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The Oakland Athletics 2012 season in review

It took 162 games, but the A's are the kings of the West. It was a long, wild ride that will be placed among the best Oakland seasons ever.

Ezra Shaw - Getty Images

Following the 2011 season, the Oakland Athletics traded away two-fifths of their starting rotation for young players and prospects. Another of their starting pitchers was injured heading into the year. The biggest signings were Bartolo Colon, Manny Ramirez and a four-year gamble on unproven Cuban free agent Yoenis Cespedes. Fans were lamenting the 2012 season before it even began.

Dallas Braden never made it back from the DL. Brett Anderson was great in September after returning from Tommy John surgery, only to head back to the DL again. Bartolo Colon lost the end of his season to a suspension after testing positive for testosterone. Manny Ramirez was released without ever playing a regular-season game. On October 3, the A's defeated the Texas Rangers in Game 162 to complete a three-game sweep and capture the American League West division title. The A's capped off one of the most improbable runs in history by chasing down a team that for much of the season looked like the best in baseball.

From our preseason preview of the AL West:

Even though the AL West boasts only four teams, with two clear candidates to take the division title, it feels like 2012 might be a year where all bets are off ...

The A's might be the biggest wild card in the AL West. While they don't look like a team that is poised to run away with the division, they have a weirdness factor and potential that likely makes opponents uneasy. When Ramirez returns, the offense may turn into something rather formidable. And despite the loss of [Gio] Gonzalez and [Trevor] Cahill, Brandon McCarthy ... and Bartolo Colon will provide plenty of shutdown innings, while lefty Tom Milone is poised to have an enormous rookie season.

Oakland has vast potential; the only question is whether they will reach it.

We hedged our bets by suggesting that Oakland might surprise some people, but we -- like everyone else -- expected the Angels and Rangers to be duking it out for the division title. No one expeced this. No one. Five games out with nine to play. The only day spent alone in first place being the last day of the season. Leading the league in walk-off wins. Out-homering everyone and flat-out outplaying everyone after the All-Star Break. This was a storybook season that trumps even the story told in Moneyball. When everyone thought Billy Beane's magic had long worn off, he pulled off his magnum opus.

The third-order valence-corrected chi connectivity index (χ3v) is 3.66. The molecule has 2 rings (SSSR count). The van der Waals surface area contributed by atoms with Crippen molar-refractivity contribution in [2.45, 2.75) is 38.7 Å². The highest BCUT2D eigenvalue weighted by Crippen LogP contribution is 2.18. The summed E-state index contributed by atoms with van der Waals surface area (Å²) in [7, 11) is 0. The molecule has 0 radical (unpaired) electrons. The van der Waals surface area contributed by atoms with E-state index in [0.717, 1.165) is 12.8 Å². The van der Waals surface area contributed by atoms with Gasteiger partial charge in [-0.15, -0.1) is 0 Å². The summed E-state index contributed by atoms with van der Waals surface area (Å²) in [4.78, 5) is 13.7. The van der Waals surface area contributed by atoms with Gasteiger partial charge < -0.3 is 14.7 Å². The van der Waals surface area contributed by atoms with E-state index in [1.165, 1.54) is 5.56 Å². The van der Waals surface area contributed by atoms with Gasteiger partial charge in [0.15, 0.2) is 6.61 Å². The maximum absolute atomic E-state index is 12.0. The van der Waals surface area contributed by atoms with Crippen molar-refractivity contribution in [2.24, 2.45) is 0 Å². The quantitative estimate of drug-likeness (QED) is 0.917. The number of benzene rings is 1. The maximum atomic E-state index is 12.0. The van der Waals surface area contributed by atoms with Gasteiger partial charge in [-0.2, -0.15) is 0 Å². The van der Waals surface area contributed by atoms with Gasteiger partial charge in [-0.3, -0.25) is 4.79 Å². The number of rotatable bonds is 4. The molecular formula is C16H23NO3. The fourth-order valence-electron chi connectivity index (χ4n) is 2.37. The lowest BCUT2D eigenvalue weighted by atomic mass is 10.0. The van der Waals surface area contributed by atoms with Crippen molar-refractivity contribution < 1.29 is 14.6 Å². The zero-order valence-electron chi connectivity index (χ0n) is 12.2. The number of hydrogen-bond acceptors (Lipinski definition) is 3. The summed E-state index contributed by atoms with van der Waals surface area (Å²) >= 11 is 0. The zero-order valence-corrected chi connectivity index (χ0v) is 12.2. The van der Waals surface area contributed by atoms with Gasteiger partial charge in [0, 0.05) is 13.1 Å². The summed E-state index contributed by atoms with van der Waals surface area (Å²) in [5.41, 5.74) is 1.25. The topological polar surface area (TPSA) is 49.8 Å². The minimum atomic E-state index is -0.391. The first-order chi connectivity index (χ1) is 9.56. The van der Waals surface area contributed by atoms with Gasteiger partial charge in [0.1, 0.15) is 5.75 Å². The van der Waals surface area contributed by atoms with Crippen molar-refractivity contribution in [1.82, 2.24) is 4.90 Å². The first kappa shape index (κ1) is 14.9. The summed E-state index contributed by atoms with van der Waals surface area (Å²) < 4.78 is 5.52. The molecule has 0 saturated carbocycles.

While those A's of the early 2000s were a riotous bunch that was easy to root for, the 2012 Athletics may be one of the most all-around likeable rosters the East Bay has ever seen. In that sense (and with their second-half heroics), this year's Athletics team is very reminiscent of the 2010 San Francisco Giants. And we all know how that turned out.

Just take a look at this season's key contributors. Josh Reddick went from being a player the Boston Red Sox couldn't use to belting 30-plus home runs for the A's and anchoring the outfield. Yoenis Cespedes went from a raw talent who couldn't hit a breaking ball to a well-rounded superstar. Jarrod Parker, Milone and A.J. Griffin emerged as legitimate (and at times dominating) major league starters. Brandon Moss and Chris Carter arrived from out of nowhere as a modern-day Bash Brothers. Brandon Inge arrived from the cutting room floor of the Detroit Tigers to go on a phenomenal tear before falling victim to injury. They'll make a movie out of this year; how could they not?

While the postseason is just getting started, the A's have proved to everyone that they are capable of absolutely anything. It's going to be a wild ride, but Oakland fans will be ready for it every step of the way. It's already been more fun than we've had in years.